BT bets big on Canonical for core 5G network

The Charmed OpenStack distro will be a fundamental part of BT's future operations, with the telco hoping to switch on pilot proof of concepts before the year ends

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The foundations for the future of BT's 5G network will be open source, with practically every virtualised aspect of the future infrastructure to be delivered and managed with Canonical's Charmed Openstack distro.


Roughly 18 months ago, the British telco powerhouse was assessing a few options around how to deliver its cloud-based 'Core' network, which will include all future 5G services.


The firm knew it wanted to lead with open source, with some proprietary vendors also featuring in the rollout, with Red Hat, Canonical, or possibly an in-house developed platform the leading options. It ultimately opted for Canonical.


Group chief architect for BT, Neil McRae, told Computerworld that it was the vendor's appetite to get started on the project immediately, its competitive price point, and especially the "expertise they have in-house and the availability of that expertise to help ensure we land this project well", that helped it stand out.

Absorbing expertise


While BT has some of the strongest network engineers going, its internal expertise, like many telcos, was not around building cloud platforms, so the team hoped to absorb some of Canonical's experience in that field – not to mention the vendor's deep heritage in Linux, open source, and Openstack.


The hope is that Canonical's Openstack distribution – as part of BT's wider network functions virtualisation (NFV) plans – will help the telco separate network hardware and software, allowing it to roll out new updates along the principles behind continuous integration/continuous delivery (CI/CD), helping it to scale quickly, deploy applications faster, and to allocate resources as and when they are needed.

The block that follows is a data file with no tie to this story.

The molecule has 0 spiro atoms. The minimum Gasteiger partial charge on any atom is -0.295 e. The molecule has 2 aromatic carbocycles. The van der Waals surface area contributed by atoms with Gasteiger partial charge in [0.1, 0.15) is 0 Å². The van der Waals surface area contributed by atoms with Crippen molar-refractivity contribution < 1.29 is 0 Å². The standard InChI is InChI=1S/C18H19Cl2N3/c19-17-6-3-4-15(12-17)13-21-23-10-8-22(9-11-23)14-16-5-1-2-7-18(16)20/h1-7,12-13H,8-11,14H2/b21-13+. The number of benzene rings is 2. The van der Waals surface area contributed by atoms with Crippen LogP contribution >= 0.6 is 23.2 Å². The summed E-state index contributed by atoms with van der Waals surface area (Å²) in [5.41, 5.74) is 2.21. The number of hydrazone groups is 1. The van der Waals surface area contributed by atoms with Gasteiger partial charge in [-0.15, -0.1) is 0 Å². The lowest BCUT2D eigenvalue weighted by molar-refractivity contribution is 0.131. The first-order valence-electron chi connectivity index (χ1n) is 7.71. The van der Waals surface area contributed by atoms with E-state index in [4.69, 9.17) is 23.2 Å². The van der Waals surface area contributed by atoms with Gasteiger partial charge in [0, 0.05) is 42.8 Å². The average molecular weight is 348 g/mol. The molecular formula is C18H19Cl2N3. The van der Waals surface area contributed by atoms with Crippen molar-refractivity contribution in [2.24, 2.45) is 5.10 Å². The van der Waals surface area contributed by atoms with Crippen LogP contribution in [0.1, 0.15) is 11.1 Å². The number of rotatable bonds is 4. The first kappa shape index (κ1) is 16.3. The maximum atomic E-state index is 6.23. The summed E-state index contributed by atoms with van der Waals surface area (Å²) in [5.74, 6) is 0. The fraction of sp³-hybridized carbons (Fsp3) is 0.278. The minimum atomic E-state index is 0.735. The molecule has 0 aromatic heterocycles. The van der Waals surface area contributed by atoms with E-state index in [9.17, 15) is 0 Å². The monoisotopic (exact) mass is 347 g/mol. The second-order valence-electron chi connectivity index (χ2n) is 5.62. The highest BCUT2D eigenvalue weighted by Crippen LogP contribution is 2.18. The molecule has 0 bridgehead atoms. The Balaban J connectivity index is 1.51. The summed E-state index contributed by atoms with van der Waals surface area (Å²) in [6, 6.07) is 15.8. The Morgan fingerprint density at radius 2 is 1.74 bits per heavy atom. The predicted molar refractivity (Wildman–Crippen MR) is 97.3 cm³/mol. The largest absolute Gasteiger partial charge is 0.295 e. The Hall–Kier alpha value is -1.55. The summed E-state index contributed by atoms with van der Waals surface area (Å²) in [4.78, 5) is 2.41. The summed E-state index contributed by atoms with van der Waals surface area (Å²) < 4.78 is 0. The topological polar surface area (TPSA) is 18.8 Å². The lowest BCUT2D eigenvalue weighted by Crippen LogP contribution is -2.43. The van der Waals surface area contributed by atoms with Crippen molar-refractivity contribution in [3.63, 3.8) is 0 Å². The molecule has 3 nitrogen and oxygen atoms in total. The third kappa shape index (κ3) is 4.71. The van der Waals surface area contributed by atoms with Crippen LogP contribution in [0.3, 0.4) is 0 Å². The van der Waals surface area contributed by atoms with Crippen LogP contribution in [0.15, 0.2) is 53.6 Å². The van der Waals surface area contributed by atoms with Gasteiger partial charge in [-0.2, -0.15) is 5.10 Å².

Supporting 5G services


This approach will form the basis of BT's 5G initiatives and also assist with on-demand content distribution, low-latency services, video conferencing, and gaming.


"As we progress in moving towards a cloud-native infrastructure, this platform will be critical for us to take our 5G ambition and many of our other platforms around content forward," said McRae, "and be a core foundation for our overall network infrastructure for the foreseeable future."


From a customer perspective, the platform will support the majority of the firm's future services. "Everything from the core network that supports our mobile platform, to some of the platforms that support broadband, and some of our new cloud security products that we're offering," McRae said. "Pretty much anything that's delivered as a virtualised solution will end up on this platform."

Community impact


Additionally, BT hopes to open up the project to developers and other companies to build with, as well as selling their own services on top of the platform.


McRae aims to have the first test applications running later this year, when the team will begin experimenting with proof of concepts and other bigger applications such as the 5G network on the platform.


"We've got a lot to do in a very short space of time, but things are progressing well," McRae said, adding that while Canonical is providing extensive support at present, so too are partners that have started onboarding onto the platform.

Growing cloud skills


BT hasn't required a significant retooling of its hardware infrastructure, but McRae says that the project is requiring a rethink of its skillset more than anything. Although it has extensive experience in networking, including in mobile, he admits that in core cloud skills, the firm is growing and investing in that capability now.


"Our vision for this platform is very much a dynamic platform where we can change things very quickly, we can onboard new ideas, we can create a development platform for us to fast-fail new ideas," he says. "Today when a new capability comes out, it takes us a long time to deploy it. We want to get to a place where the capability is released and within a few days, if not a few hours, we're able to roll it out and give benefit to our customers."


The majority of BT's platforms are Linux-based, but McRae explains that what's changing is that open source is "probably much more in the forefront of some of the core systems we're using".


"But open source is not the only thing we're using," he says. "What we're trying to do is blend open source and other things to come out with what's best for our customers."


He hopes that the Canonical contract will assist in developing this open source mindset further across the organisation, as well as helping to "really land the benefits" of it – which in the near future likely means "leveraging other open source technologies like Kubernetes for microservices" and further entrenching itself as a cloud-native organisation.


"Canonical has given us a fantastic foundation for that," McRae says.

Copyright © 2019 IDG Communications, Inc.

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